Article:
Staff – University of Copenhagen

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Mikkel Sørensen

Mikkel Sørensen

Associate Professor

My principal research topics are


  • Prehistoric hunter-gatherer societies of northern Europe  and the eastern Arctic
  • Climate change research in human science
  • Prehistoric Lithic Technology
  • the Chaine operatorie methodology


Ongoing and previous research projects

  • 2008 – (ongoing). Pioneer settlements and lithic technology in Scandinavia during the Mesolithic period (9600-4000BC). The project is part of the Nordic Blade Technology Network.


  • 2009-2012. “The human factor in climate change”. Objective: Climate change and human strategy: Arctic hunter-gatherer in a long term perspective. Post.doc. University of Copenhagen, Faculty of Humanities, Department of Prehistoric Archaeology.


  • 2007-2009. The GeoArk Project, - Climate, Man and Environment in Northeast Greenland. Objective: to understand the cultural history in Northeastern Greenland in relation to changes in environment and climate during the Holocene. Post.doc at SILA-The Arctic research centre at the National Museum of Denmark. The Geo-Ark Project is an interdisciplinary project between the Humanities, the Natural sciences, researchers from Institute of Geography and Geology, University of Copenhagen and the Zoological Museum, SNM, University of Copenhagen. (August 1, 2007 – May 1,2009, (full time))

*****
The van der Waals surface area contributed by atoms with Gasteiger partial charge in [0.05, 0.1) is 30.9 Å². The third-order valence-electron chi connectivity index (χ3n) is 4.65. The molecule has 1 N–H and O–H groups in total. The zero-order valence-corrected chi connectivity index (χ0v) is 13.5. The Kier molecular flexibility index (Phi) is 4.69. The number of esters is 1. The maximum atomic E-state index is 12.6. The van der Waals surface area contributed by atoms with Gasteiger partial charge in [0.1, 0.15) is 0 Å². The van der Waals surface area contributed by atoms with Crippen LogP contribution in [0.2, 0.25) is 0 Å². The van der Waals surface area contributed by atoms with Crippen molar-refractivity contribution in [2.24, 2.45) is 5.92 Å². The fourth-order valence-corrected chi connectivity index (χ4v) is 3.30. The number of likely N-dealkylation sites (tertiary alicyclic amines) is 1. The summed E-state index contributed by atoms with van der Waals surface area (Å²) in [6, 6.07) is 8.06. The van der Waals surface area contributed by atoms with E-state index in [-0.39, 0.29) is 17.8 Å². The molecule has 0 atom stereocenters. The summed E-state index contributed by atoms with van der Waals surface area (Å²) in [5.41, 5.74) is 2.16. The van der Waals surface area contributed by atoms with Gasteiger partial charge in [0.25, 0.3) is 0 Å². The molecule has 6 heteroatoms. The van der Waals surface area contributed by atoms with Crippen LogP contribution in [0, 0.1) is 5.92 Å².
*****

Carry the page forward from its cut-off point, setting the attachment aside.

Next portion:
• 2006-2007. The Archaeology of Old Nuulliit: Eigil Knuth’s investigations in the Thule region, North Greenland, from 1952 – 1990.Objective: to investigate, re-interpret and publish the material and information from E.Knuths field research at Nuulliit, Thule. Post.doc at SILA-The Arctic research centre at the National Museum of Denmark. Project financed by the Peary Land Foundation and SILA. (October 1, 2006 – July 30, 2007, (from October – December half time, from December to July full time))


  • 2002-2006. Technology and Tradition in the Eastern Arctic 2500 BC – 1200 AD. Objective: to analyse the lithic technology in the palaeo-Eskimo traditions of the Eastern Arctic, using a dynamical technological methodology and the chaîne opératoire concept. Phd. Project, University of Copenhagen, financed by SILA – the Greenland Research Centre at the National Museum of Denmark. (March 1, 2002 – November 1, 2005 (full time))

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